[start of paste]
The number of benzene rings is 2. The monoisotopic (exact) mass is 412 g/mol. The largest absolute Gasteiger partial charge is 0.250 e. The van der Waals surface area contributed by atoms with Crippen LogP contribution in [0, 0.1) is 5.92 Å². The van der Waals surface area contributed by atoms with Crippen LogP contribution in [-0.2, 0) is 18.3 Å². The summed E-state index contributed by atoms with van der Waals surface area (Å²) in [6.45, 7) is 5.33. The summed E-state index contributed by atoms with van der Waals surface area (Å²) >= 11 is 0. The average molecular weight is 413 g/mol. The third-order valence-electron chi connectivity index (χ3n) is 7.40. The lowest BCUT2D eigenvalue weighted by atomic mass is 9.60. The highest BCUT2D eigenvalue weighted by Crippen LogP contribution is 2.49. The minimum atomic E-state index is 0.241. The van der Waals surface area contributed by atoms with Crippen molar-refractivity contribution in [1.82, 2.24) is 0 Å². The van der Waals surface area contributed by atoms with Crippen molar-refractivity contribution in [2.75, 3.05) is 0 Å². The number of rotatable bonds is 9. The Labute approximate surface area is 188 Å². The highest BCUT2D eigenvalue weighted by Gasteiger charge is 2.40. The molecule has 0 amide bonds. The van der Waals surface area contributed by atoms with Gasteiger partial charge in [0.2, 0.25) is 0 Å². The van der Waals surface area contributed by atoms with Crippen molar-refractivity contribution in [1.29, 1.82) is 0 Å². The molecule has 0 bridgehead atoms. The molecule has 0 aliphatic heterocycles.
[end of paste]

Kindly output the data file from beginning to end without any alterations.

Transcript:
The number of benzene rings is 2. The monoisotopic (exact) mass is 412 g/mol. The largest absolute Gasteiger partial charge is 0.250 e. The van der Waals surface area contributed by atoms with Crippen LogP contribution in [0, 0.1) is 5.92 Å². The van der Waals surface area contributed by atoms with Crippen LogP contribution in [-0.2, 0) is 18.3 Å². The summed E-state index contributed by atoms with van der Waals surface area (Å²) in [6.45, 7) is 5.33. The summed E-state index contributed by atoms with van der Waals surface area (Å²) >= 11 is 0. The average molecular weight is 413 g/mol. The third-order valence-electron chi connectivity index (χ3n) is 7.40. The lowest BCUT2D eigenvalue weighted by atomic mass is 9.60. The highest BCUT2D eigenvalue weighted by Crippen LogP contribution is 2.49. The minimum atomic E-state index is 0.241. The van der Waals surface area contributed by atoms with Crippen molar-refractivity contribution in [1.82, 2.24) is 0 Å². The van der Waals surface area contributed by atoms with Crippen molar-refractivity contribution in [2.75, 3.05) is 0 Å². The number of rotatable bonds is 9. The Labute approximate surface area is 188 Å². The highest BCUT2D eigenvalue weighted by Gasteiger charge is 2.40. The molecule has 0 amide bonds. The van der Waals surface area contributed by atoms with Gasteiger partial charge in [0.2, 0.25) is 0 Å². The van der Waals surface area contributed by atoms with Crippen molar-refractivity contribution in [1.29, 1.82) is 0 Å². The molecule has 0 bridgehead atoms. The molecule has 0 aliphatic heterocycles.